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McKenzie Johnson's Fundraiser:

Resources for Peace: Rebuilding Environmental Studies at the University of Juba, South Sudan

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McKenzie Johnson


This project will help expand and develop the Department of Environmental Studies in the University of Juba, South Sudan!

South Sudan faces immense environmental challenges, many of which may be crucial to maintaining security both within South Sudan and between South Sudan and its neighbors.

Oil and mineral extractionwater, forest and biodiversity conservation, and rangeland degradation are issues that directly impact the security of local livelihoods and will continue to challenge policy makers at regional, national and international levels.

This project aims to provide basic amenities for the Department of Environmental Studies. We are fundraising to purchase TEXTBOOKS, INTERNET ACCESS, PROJECTORS, and COMPUTERS for instruction and learning purposes.

WHAT your DONATION will HELP purchase:


  1. Fundamentals of Conservation Biology ($55 x 5books)
  2. Markets and the Environment ($21 x 5books)
  3. New Directions in Conservation Medicine: Applied Cases of Ecological Health ($80 x 5books)
  4. Governing the Commons: The Evolution of Institutions for Collective Action ($21 x 5books)
  5. Evolutionary Analysis (5th Edition) ($122 x 5books)
  6. The Environment and International Relations ($32 x 5books)
  7. Environmental Ethics (6th Edition) ($112 x 5books)​
  8. Wildlife of East Africa ($14 x 5 books)


​Other Essentials:

  1. 24 months of INTERNET ACCESS @100/month 
  2. Dell 1210s Projector ($350 x 3) 
  3. Desktop COMPUTERS ($1000 x 3)


The Department of Environmental Studies at the University of Juba is training undergraduate and graduate students in the field of environmental studies, conducting advanced research on South Sudan’s environment, and collaborating with the Government of South Sudan and other institutions to address critical environmental issues. However, the Department, its faculty, and its students NEED support!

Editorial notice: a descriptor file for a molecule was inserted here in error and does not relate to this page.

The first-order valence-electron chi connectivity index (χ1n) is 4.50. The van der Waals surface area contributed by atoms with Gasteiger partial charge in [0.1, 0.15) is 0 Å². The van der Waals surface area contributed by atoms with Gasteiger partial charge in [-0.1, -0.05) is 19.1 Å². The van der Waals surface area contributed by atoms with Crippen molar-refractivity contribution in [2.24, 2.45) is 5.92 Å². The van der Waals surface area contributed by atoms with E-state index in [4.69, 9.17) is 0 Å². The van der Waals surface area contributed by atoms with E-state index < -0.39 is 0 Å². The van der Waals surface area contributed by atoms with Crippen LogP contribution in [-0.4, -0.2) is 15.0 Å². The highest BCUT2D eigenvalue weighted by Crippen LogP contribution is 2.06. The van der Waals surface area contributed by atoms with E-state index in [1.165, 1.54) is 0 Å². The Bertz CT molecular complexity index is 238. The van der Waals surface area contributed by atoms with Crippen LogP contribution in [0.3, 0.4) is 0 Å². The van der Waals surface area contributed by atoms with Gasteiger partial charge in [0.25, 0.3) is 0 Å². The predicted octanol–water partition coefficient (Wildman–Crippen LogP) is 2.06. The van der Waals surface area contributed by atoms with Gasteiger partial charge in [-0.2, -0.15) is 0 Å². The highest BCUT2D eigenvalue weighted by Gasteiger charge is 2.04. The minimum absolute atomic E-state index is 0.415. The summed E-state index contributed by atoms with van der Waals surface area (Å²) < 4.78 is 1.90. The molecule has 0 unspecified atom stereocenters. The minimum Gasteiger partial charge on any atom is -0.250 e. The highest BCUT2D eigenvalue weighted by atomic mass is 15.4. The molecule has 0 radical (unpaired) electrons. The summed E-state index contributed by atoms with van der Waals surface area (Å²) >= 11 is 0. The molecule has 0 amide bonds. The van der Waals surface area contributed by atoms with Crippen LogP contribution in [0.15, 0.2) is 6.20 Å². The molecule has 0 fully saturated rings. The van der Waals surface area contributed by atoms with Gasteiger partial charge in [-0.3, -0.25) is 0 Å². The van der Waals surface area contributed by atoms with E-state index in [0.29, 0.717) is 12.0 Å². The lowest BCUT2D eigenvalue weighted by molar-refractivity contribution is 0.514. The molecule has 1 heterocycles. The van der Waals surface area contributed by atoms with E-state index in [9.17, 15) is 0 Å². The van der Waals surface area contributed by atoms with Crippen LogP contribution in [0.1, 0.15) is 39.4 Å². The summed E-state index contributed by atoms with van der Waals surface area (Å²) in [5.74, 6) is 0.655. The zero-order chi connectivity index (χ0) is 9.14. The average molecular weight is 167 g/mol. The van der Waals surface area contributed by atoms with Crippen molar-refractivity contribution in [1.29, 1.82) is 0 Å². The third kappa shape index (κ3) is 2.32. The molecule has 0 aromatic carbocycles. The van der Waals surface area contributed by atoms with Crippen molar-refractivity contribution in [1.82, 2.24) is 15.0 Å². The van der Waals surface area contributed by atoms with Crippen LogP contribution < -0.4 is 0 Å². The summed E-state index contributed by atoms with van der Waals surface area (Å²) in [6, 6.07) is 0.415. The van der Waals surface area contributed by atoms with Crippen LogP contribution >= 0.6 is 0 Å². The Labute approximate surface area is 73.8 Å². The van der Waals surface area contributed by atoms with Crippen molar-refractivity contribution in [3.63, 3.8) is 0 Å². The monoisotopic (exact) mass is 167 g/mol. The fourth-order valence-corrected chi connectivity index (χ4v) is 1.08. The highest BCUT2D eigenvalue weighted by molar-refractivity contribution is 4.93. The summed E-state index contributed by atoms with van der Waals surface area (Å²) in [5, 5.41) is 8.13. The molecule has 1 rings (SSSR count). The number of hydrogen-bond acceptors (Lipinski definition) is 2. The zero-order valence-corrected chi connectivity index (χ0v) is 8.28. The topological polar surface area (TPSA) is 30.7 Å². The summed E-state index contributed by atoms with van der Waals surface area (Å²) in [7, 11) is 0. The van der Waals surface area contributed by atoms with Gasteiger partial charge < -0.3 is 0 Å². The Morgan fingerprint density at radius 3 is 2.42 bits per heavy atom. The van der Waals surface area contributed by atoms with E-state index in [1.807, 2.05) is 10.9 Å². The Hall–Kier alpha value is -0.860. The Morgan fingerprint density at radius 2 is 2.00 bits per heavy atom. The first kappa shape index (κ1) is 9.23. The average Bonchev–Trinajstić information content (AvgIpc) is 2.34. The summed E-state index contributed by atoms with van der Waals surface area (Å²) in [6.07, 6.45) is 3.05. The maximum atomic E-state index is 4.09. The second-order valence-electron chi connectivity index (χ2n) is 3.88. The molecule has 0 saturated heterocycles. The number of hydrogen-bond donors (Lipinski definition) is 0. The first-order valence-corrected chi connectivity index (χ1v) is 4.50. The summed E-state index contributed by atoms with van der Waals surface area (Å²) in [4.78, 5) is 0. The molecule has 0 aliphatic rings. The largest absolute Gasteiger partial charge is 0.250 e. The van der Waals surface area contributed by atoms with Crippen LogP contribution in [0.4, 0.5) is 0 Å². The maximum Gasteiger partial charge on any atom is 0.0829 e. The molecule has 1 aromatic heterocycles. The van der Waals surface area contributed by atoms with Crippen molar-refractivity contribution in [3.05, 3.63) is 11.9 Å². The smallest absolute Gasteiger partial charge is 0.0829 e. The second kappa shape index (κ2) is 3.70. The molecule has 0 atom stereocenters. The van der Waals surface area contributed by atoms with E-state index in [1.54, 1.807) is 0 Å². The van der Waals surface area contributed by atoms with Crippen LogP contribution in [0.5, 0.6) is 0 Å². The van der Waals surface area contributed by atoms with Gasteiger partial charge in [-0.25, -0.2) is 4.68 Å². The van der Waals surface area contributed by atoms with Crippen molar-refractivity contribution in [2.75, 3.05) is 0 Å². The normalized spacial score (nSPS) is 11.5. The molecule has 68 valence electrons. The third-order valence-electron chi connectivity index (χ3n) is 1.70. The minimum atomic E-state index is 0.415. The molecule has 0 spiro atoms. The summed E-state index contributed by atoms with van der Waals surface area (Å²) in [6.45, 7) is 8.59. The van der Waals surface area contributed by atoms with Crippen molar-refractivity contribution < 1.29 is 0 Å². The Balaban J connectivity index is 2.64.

Like much of South Sudan, the University of Juba is struggling to rebuild after decades of conflict.

The University of Juba officially separated from the University of Khartoum after South Sudan’s independence in July 2011. As a result, the University can no longer depend on its older and more established predecessor for resources and support. Colleges within the University of Juba lack many of the basic amenities required to instruct students including computers, projectors, textbooks, and internet access.

Think Higher Education in South Sudan is a stretch? THINK AGAIN. A recent report from University World News notes:

In 2012, more than 11,000 students applied for the 6,000 available university spots.

Students cannot turn to private universities, because the government has closed most of them, declaring that they do not meet national standards. Despite being one of the president’s top priorities, the Ministry of Higher Education suffered huge cuts, along with most other departments. The country is in the midst of a financial crisis, following its decision in January 2012 to suspend oil production – the source of 98% of its revenue. The only pipeline out of South Sudan’s oil fields runs through Sudan, the country it seceded from. Rather than paying transit fees it deemed too high, the government decided to shut down the production of crude oil and adopt austerity measures.

Andrew Malek Madut Chol, the acting undersecretary of the Ministry of Higher Education, said changes would come soon, but acknowledged that the lack of money would continue to cause problems. “Higher education is so valuable to us, so valuable to our development that we will do whatever we can,” he said. “If we get one penny, we’ll try to see how we can ration it, so at least the wheel keeps going. It may not be going as fast as it should, but at least the wheel will still be rolling.”

Please help provide opportunities for South Sudan's students of the Environment!

This project is headed by McKenzie Johnson (, a 3rd year PhD student in the Nicholas School of the Environment at Duke University. McKenzie is conducting part of her dissertation research in South Sudan and works in collaboration with the University of Juba.  


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McKenzie Johnson

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